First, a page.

There are two major advantages to the finding of this invention. The first major advantage is that it is easy to assemble an adhesive covered, polygonal pad onto a circular disc in proper register with the circumference of the disc. Although pads of many shapes may be used, a regular hexagonal polygonal pad will be used to illustrate the invention. When the distance between opposite points of the hexagonal pad is the diameter of the disc, then the adhesive covered pad can be assembled on the disc by placing two adjacent points at the circumference of the disc and then rolling the pad across the disc or rolling the disc across the pad so that the entire adhesive covered surface of the pad contacts the surface of the disc. If any two points of the hexagon-shaped pad are at the circumference of the disc, all other points will be correctly oriented when the entire hexagon is brought into contact with the disc. In other words, it is not necessary, as with a circular pad, to have a substantial length of arc of the pad coincide with a corresponding length of arc of the circumference of a disc in order for the circumferences of the circular disc and the circular pad to become oriented to register with one another. The initial positioning of the pad on the disc in the process of assembling the device of this invention can be made with only a thin line of the pad's adhesive contacting the disc. Small adjustments in the orientation of the pad can be made before the entire surface of the pad is brought into adhesive contact with the disc.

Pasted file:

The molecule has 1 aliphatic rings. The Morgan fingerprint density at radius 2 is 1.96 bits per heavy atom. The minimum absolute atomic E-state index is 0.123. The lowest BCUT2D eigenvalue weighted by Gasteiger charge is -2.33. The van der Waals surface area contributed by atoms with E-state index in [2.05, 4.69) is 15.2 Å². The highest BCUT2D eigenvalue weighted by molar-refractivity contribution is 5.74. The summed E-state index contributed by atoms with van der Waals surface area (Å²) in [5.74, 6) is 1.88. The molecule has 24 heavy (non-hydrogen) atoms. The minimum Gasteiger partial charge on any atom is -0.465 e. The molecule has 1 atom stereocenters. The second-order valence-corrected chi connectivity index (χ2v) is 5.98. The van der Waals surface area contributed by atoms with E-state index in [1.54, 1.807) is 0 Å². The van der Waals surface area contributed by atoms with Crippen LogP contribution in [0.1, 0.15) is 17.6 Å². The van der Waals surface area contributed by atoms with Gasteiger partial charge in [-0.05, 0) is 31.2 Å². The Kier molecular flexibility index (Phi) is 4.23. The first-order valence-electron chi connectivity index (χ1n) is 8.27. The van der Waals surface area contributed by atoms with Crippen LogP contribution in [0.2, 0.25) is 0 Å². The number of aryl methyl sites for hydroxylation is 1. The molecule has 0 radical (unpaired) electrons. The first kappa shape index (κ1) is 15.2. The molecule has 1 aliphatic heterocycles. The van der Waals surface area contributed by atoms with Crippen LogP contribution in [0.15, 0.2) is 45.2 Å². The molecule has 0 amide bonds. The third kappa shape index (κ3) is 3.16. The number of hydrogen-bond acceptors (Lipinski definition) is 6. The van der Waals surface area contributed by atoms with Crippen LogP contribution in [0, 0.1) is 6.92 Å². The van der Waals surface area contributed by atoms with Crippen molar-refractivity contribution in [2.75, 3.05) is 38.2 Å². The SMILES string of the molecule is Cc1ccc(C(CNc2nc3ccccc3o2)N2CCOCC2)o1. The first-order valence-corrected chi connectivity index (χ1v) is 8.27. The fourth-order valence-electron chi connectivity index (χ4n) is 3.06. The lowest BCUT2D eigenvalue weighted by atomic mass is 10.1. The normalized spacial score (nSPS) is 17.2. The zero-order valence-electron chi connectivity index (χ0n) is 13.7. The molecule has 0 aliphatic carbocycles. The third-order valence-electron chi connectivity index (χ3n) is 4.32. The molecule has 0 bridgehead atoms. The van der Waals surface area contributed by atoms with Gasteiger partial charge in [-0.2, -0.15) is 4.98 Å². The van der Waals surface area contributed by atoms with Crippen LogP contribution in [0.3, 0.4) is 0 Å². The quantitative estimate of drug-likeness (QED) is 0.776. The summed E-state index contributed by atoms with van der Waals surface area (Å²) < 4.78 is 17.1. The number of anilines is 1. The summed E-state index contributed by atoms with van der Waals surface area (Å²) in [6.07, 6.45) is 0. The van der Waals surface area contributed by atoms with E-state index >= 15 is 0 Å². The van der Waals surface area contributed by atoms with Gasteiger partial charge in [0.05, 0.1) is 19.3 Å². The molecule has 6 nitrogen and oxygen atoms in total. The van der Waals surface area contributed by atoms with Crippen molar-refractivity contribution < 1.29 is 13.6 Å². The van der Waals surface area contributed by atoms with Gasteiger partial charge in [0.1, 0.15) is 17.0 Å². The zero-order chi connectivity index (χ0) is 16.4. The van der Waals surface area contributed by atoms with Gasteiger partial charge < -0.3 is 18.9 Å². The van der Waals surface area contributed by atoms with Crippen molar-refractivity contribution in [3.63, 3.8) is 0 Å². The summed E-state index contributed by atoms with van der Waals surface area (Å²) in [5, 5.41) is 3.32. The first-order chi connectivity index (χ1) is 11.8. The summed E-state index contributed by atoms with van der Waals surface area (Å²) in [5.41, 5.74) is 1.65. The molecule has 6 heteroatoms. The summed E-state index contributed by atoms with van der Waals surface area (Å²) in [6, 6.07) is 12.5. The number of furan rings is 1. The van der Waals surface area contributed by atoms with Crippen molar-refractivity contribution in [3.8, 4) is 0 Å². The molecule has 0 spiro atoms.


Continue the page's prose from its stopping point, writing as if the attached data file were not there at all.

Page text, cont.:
Although pads in any polygonal shape may be used in accordance with this invention, pads that are hexagonal or square are preferred not only because of their ease of assembly but also because sheets of pad material can be made into squares and hexagons with no waste, as will be discussed below.